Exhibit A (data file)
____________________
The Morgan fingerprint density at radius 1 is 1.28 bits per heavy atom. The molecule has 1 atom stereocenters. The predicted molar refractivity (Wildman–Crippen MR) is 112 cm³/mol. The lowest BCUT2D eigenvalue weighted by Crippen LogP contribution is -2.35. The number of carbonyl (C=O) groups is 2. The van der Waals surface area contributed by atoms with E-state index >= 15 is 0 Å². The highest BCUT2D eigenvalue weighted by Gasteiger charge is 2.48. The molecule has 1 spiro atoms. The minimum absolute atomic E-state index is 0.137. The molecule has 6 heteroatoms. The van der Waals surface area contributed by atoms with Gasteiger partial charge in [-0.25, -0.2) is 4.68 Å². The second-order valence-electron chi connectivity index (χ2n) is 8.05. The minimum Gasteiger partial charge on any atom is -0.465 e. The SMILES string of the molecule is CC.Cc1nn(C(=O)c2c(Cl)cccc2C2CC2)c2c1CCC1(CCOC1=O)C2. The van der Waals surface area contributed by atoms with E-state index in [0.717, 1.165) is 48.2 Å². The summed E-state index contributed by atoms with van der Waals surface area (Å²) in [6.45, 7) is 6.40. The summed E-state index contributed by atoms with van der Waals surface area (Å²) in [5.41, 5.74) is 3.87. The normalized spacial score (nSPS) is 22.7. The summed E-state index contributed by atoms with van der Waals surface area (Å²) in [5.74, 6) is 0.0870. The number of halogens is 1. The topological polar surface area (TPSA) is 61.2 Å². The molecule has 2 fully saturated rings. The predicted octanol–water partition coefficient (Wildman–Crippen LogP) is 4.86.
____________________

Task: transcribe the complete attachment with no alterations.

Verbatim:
The Morgan fingerprint density at radius 1 is 1.28 bits per heavy atom. The molecule has 1 atom stereocenters. The predicted molar refractivity (Wildman–Crippen MR) is 112 cm³/mol. The lowest BCUT2D eigenvalue weighted by Crippen LogP contribution is -2.35. The number of carbonyl (C=O) groups is 2. The van der Waals surface area contributed by atoms with E-state index >= 15 is 0 Å². The highest BCUT2D eigenvalue weighted by Gasteiger charge is 2.48. The molecule has 1 spiro atoms. The minimum absolute atomic E-state index is 0.137. The molecule has 6 heteroatoms. The van der Waals surface area contributed by atoms with Gasteiger partial charge in [-0.25, -0.2) is 4.68 Å². The second-order valence-electron chi connectivity index (χ2n) is 8.05. The minimum Gasteiger partial charge on any atom is -0.465 e. The SMILES string of the molecule is CC.Cc1nn(C(=O)c2c(Cl)cccc2C2CC2)c2c1CCC1(CCOC1=O)C2. The van der Waals surface area contributed by atoms with E-state index in [0.717, 1.165) is 48.2 Å². The summed E-state index contributed by atoms with van der Waals surface area (Å²) in [6.45, 7) is 6.40. The summed E-state index contributed by atoms with van der Waals surface area (Å²) in [5.41, 5.74) is 3.87. The normalized spacial score (nSPS) is 22.7. The summed E-state index contributed by atoms with van der Waals surface area (Å²) in [5.74, 6) is 0.0870. The number of halogens is 1. The topological polar surface area (TPSA) is 61.2 Å². The molecule has 2 fully saturated rings. The predicted octanol–water partition coefficient (Wildman–Crippen LogP) is 4.86.